Lots more on this in the coming week. For now, I just had to vent.

There's more...

Hillary Leads in 32 of 34 States

This according to her pollster Mark Penn, who also cites a number of national polls, with links.

I think a lot of this has to do with a superior organization which she was able to put in place early due to her easy election campaign in NY.

What is really eye popping are her leads in delegate rich states.

There's more...

Did Sen. Hillary Clinton read the '02 Iraq NIE?

The Clinton and Obama camps' fight over the Iraq War vote has spilled over into the today's WaPo:

Mark Penn and Obama strategist David Axelrod engaged in a pointed and occasionally heated exchange during a public forum at Harvard University over the issue that has become the central point of dispute between the two leading candidates for the 2008 Democratic nomination. [...]

The Clinton campaign later supplied several Obama quotations from 2004 to buttress Penn's attack. One came from the New York Times, in which Obama declined to criticize the Democratic Party's presidential and vice presidential nominees, Sen. John F. Kerry and then-Sen. John Edwards, for supporting the 2002 war resolution. "But I'm not privy to Senate intelligence reports," Obama said, according to the Times.

All 100 US Senators were privy to the full classifed Iraq NIE complete with INR, DOE, and US Air Force intelligence dissents. Only 6 bothered to read it. Was Sen. Hillary Clinton one of the six?

More on the flip...

There's more...

Fox-Paid Pollster Doug Schoen Bashes Moveon, Backs Fox

Here's Doug Shoen on the Fox News scuffle.

Schoen: "I agree with Dennis Kucinich.  I think you want to go on Fox. I think you want to try to hold them to the same standards you hold everybody else. But to sort of see this in terms of power politics, leverage, I think is very much contrary to the intrerests of democracy and the Democratic Party. I think you want to go on Fox. I think you want to present your ideas, and I think one of the best ways to have as broad a debate as possible is to have the sort of co-sponsorships that Nevada considered and unfortunately in my judgement dropped.

Host Warren Olmey: What about the argument, as Adam Green contends, that that legitimizes Fox. That they are part of what he refers to as a right-wing smear machine.

Schoen: Well, A. They're not a right wing smear machine. B I don't think that tryingt to something media as part of partisan politics is a healthything to do. I wouldn't say that Air America couldn't sponsor debates. I think it woudl be great if Air America sponsored debates in the Republican Party as well as the Demcoratic PArty. I think this is a very very bonechilling trend. And I think given that Senator Harry Reid was one of those who was involved in embracing the idea, this has really becaome - as Roger Ailes said - a case of a left-wing pressure group trying to put pressure on the Democatic Party. One other thing. Roger Ailes, and I spoke to him, his comment about Obama and Osama was a joke about President Bush. It was not, in any effort, to smear, criticize, Senator Barack Obama. It was a joke that he made to a group of broadcast journalists who he thought would get a kick out of it given that, as you said, the president is not exactly all that popular and he hasn't after all found Osama Bin Laden.  I think this is just MoveOn using this as an excuse to try to put pressure on the Democrats and on Fox to advance their narrow agenda.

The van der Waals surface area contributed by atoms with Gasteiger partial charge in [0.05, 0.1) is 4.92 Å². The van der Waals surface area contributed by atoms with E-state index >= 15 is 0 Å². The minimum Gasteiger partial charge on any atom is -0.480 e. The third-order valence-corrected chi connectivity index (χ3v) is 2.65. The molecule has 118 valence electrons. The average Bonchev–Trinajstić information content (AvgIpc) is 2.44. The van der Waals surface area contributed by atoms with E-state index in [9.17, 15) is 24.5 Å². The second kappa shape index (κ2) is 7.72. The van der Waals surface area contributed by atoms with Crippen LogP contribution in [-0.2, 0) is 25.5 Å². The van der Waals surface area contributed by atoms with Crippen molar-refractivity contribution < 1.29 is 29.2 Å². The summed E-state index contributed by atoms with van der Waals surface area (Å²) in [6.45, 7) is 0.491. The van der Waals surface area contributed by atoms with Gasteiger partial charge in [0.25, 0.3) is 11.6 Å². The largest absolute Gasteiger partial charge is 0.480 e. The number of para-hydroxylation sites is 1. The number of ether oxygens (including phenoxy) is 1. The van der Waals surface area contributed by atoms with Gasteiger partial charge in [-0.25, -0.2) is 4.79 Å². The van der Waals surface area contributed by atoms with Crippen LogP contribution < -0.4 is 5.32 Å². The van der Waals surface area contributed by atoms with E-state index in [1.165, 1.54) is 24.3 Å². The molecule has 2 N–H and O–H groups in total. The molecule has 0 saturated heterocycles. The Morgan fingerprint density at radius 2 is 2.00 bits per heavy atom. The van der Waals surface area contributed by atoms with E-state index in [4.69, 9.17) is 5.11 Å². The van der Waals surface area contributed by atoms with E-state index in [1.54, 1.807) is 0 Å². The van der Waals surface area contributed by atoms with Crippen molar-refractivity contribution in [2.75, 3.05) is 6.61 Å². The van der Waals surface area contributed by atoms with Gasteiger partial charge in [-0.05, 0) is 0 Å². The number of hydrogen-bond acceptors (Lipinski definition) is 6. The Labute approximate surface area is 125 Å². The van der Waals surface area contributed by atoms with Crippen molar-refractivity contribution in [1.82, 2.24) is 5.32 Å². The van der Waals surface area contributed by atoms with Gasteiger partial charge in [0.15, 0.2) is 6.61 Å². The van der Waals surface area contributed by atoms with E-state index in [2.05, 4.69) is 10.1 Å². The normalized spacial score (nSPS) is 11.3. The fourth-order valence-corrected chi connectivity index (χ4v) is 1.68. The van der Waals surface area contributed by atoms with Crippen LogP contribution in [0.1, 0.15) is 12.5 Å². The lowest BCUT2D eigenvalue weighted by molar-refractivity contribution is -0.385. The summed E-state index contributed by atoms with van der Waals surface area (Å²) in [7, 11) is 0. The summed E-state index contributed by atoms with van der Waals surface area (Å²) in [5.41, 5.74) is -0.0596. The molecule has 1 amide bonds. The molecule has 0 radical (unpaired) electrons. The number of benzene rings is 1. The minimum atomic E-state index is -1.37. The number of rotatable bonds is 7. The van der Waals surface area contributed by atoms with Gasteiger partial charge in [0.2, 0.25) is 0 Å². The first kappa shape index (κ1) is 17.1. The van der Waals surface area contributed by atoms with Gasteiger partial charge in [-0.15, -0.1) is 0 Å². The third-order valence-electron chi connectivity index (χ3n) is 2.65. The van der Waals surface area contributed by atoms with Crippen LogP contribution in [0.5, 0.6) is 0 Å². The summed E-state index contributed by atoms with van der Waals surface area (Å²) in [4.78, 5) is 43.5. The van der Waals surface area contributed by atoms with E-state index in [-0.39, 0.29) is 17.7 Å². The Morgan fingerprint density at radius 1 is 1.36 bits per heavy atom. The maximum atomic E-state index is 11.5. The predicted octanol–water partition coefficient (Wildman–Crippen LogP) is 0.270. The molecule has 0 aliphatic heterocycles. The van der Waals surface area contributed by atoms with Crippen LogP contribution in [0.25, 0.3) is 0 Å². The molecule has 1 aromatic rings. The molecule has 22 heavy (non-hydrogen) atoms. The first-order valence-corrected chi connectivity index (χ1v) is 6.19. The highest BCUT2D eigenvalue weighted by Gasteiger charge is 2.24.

..."As to whetehr Fox always does what MoveOn does, what MoveOn wants, undeniably they don't. But, you know, I think part of the fact of life is that Fox news is the highest rated cable network in America.  It's got an audience bigger than CNN and MSNBC combined, and two thirds of their audience are probably non-Republicans, they are Democrats and Independents. And for the Democrats to try to run them out or put pressure on them is again contrary to the party's interest.

Adam Green brought up Fox News exec John Moody's messaging memos to the news desk, a key lever Fox News uses to maintain message discipline.  Here's Schoen's take:

You know, I think that there are different perspectives on different networks.  And one memo taken out of context does not to me decide that an organization is worthy of being excluded or shunned.

Media Matters examined 33 memos, which suggests Schoen doesn't know what he's talking about.  Actually, it's worse than that.  Schoen is a well-respected pollster in the Democratic Party, business partners of Hillary Clinton pollster Mark Penn.  Doug Schoen is also a paid contributor to Fox News, a role he didn't disclose in this interview.

If you want to know why the Democratic Party is broken, it's because of broken, corrupt men like Doug Schoen.  They will do anything to get ahead, to make a buck, or get on TV.  Anything.  And they are the ones in the rooms giving advice to Democratic leaders on how to make decisions.

UPDATE: Oh man, this guy Schoen is just a joke. Look at this piece he wrote in October, 2006, right before the election: "Without a centrist common good agenda, public sentiment can swing back to the Republicans in 2008 as the electorate remains fiscally and socially conservative."

Unethically minded and with exquisitely awful political judgment. I think Schoen's days in the party are numbered.

There's more...


Advertise Blogads